My dear Cassandra
If you paid any attention to the conclusion of my last letter, you will be satisfied, before you receive this, that my mother has had no relapse, and that Miss Debary comes. The former continues to recover, and though she does not gain strength very rapidly, my expectations are humble enough not to outstride her improvements. She was able to sit up nearly eight hours yesterday, and to-day I hope we shall do as much. . . . So much for my patient–now for myself.
Mrs Lefroy did come last Wednesday, and the Harwoods came likewise, but very considerately paid their visit before Mrs Lefroy’s arrival, with whom, in spite of interruptions both from my father and James, I was enough alone to hear all that was interesting, which you will easily credit when I tell you that of her nephew she said nothing at all, and of her friend very little. She did not once mention the name of the former to me, and I was too proud to make any enquiries; but on my father’s afterwards asking where he was, I learnt that he was gone back to London in his way to Ireland, where he is called to the Bar and means to practise. She showed me a letter which she had received from her friend a few weeks ago (in answer to one written by her to recommend a nephew of Mrs Russell to his notice at Cambridge), towards the end of which was a sentence to this effect: ‘I am very sorry to hear of Mrs Austen’s illness. It would give me particular pleasure to have an opportunity of improving my acquaintance with that family–with a hope of creating to myself a nearer interest. But at present I cannot indulge any expectation of it.’ This is rational enough; there is less love and more sense in it than sometimes appeared before, and I am very well satisfied. It will all go on exceedingly well, and decline away in a very reasonable manner. There seems no likelihood of his coming into Hampshire this Christmas, and it is therefore most probable that our indifference will soon be mutual, unless his regard, which appeared to spring from knowing nothing of me at first, is best supported by never seeing me. Mrs Lefroy made no remarks on the letter, nor did she indeed say anything about him as relative to me. Perhaps she thinks she has said too much already.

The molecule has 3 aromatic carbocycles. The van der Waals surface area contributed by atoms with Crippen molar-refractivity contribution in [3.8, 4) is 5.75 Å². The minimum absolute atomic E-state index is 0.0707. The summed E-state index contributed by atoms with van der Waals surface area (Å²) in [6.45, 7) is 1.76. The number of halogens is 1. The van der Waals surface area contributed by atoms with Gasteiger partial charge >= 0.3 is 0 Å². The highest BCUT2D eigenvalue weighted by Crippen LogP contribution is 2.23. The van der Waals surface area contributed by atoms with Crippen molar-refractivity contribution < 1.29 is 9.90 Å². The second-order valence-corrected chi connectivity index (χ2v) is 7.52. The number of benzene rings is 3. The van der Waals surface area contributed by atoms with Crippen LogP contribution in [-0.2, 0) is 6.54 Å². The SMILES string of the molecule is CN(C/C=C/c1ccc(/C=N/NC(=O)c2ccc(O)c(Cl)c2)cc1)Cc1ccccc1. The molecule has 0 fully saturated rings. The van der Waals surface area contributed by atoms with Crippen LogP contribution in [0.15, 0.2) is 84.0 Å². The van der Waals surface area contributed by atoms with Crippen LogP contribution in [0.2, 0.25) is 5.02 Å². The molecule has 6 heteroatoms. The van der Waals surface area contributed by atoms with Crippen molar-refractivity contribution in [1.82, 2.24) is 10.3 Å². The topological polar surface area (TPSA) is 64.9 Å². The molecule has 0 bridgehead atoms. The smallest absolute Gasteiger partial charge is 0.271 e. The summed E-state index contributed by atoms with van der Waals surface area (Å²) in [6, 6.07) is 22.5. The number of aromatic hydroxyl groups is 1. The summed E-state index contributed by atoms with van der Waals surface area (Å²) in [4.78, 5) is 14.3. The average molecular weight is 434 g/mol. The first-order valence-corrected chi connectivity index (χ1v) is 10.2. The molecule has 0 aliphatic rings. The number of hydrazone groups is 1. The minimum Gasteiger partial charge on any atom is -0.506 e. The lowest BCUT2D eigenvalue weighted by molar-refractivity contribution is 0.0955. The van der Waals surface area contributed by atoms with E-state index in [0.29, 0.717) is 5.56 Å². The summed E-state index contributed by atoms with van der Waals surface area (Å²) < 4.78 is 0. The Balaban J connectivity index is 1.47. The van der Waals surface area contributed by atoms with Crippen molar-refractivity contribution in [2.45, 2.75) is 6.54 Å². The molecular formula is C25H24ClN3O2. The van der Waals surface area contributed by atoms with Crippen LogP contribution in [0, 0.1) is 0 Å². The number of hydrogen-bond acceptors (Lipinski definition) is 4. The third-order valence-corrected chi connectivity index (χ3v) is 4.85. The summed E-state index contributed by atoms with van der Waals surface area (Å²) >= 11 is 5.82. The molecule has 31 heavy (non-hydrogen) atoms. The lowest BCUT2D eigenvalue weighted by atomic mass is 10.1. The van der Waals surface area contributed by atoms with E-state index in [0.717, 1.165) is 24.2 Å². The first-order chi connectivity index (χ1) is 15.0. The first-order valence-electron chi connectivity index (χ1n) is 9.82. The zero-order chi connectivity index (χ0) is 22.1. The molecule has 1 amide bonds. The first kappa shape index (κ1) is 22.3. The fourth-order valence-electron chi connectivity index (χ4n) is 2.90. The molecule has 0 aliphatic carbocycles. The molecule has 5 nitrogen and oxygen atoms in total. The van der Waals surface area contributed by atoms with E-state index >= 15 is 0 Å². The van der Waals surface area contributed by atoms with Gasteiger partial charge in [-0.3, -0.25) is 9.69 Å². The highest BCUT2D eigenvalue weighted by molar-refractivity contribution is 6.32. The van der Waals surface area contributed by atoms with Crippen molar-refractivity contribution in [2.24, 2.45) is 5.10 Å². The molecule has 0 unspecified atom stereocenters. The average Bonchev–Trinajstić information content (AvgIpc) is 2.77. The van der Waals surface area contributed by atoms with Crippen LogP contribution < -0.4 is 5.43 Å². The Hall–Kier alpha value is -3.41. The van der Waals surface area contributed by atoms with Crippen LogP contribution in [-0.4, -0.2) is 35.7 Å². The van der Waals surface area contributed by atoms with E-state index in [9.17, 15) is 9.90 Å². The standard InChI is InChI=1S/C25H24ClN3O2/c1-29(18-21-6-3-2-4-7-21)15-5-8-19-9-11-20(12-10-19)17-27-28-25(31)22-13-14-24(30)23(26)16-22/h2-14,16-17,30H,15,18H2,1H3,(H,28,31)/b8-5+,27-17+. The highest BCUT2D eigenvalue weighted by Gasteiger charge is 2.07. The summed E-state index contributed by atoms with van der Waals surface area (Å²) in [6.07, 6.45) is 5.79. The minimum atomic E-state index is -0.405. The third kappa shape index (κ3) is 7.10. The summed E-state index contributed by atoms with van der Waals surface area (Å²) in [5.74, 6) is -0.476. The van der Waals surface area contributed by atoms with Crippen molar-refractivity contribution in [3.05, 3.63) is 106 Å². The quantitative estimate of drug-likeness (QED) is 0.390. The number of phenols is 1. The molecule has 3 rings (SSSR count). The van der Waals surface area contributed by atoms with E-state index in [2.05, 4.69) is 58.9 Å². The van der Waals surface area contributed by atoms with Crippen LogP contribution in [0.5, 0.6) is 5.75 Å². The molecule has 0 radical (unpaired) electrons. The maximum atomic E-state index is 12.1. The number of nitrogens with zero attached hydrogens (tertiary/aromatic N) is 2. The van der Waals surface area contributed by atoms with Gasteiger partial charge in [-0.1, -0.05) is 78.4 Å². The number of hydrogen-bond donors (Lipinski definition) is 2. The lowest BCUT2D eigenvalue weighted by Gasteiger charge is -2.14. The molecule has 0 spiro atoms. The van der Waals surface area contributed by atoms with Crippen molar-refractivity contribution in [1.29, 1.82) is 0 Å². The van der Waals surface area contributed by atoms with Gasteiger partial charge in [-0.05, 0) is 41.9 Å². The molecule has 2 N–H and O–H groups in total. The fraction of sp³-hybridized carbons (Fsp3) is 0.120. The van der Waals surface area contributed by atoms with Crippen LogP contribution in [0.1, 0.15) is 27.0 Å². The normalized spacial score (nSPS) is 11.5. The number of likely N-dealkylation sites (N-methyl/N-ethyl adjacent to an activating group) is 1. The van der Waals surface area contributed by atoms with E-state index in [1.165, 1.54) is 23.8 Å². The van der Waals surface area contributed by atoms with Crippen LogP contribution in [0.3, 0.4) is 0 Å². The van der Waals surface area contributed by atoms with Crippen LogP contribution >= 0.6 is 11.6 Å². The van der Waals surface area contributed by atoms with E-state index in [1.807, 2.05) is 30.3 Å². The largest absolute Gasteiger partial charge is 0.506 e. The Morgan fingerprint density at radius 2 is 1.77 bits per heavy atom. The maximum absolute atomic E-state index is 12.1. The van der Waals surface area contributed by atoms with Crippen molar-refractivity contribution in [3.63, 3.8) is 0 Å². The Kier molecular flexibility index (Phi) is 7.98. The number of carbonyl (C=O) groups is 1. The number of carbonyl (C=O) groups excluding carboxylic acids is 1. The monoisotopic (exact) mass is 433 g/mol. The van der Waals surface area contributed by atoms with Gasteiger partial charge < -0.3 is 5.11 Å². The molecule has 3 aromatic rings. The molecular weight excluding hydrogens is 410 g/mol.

She saw a great deal of the Mapletons while she was in Bath. Christian is still in a very bad state of health, consumptive, and not likely to recover. Mrs Portman is not much admired in Dorsetshire, the good-natured world, as usual, extolled her beauty so highly, that all the neighbourhood have had the pleasure of being disappointed.
My mother desires me to tell you that I am a very good housekeeper, which I have no reluctance in doing, because I really think it my peculiar excellence, and for this reason–I always take care to provide such things as please my own appetite, which I consider as the chief merit in housekeeping. I have had some ragout veal, and I mean to have some haricot mutton tomorrow. We are to kill a pig soon.
There is to be a ball at Basingstoke next Thursday. Our assemblies have very kindly declined ever since we laid down the carriage, so that dis-convenience and dis-inclination to go have kept pace together. My father’s affection for Miss Cuthbert is as lively as ever, and he begs that you will not neglect to send him intelligence of her or her brother, whenever you have any to send. I am likewise to tell you that one of his Leicestershire sheep, sold to the butcher last week, weighed 27 lb. and 1/4 per quarter. I went to Deane with my father two days ago to see Mary, who is still plagued with the rheumatism, which she would be very glad to get rid of, and still more glad to get rid of her child, of whom she is heartily tired. Her nurse is come, and has no particular charm either of person or manner; but as all the Hurstbourne world pronounce her to be the best nurse that ever was, Mary expects her attachment to increase.
What fine weather this is! Not very becoming perhaps early in the morning, but very pleasant out of doors at noon, and very wholesome– at least everybody fancies so, and imagination is everything. To Edward, however, I really think dry weather of importance. I have not taken to fires yet. I believe I never told you that Mrs Coulthard and Anne, late of Manydown, are both dead, and both died in childbed. We have not regaled Mary with this news. Harry St. John is in Orders, has done duty at Ashe, and performs very well. I am very fond of experimental housekeeping, such as having an ox-cheek now and then; I shall have one next week, and I mean to have some little dumplings put into it, that I may fancy myself at Godmersham.
I hope George was pleased with my designs. Perhaps they would have suited him as well had they been less elaborately finished; but an artist cannot do anything slovenly. I suppose baby grows and improves.
[Letter is continued on the following day, Sunday 18th November]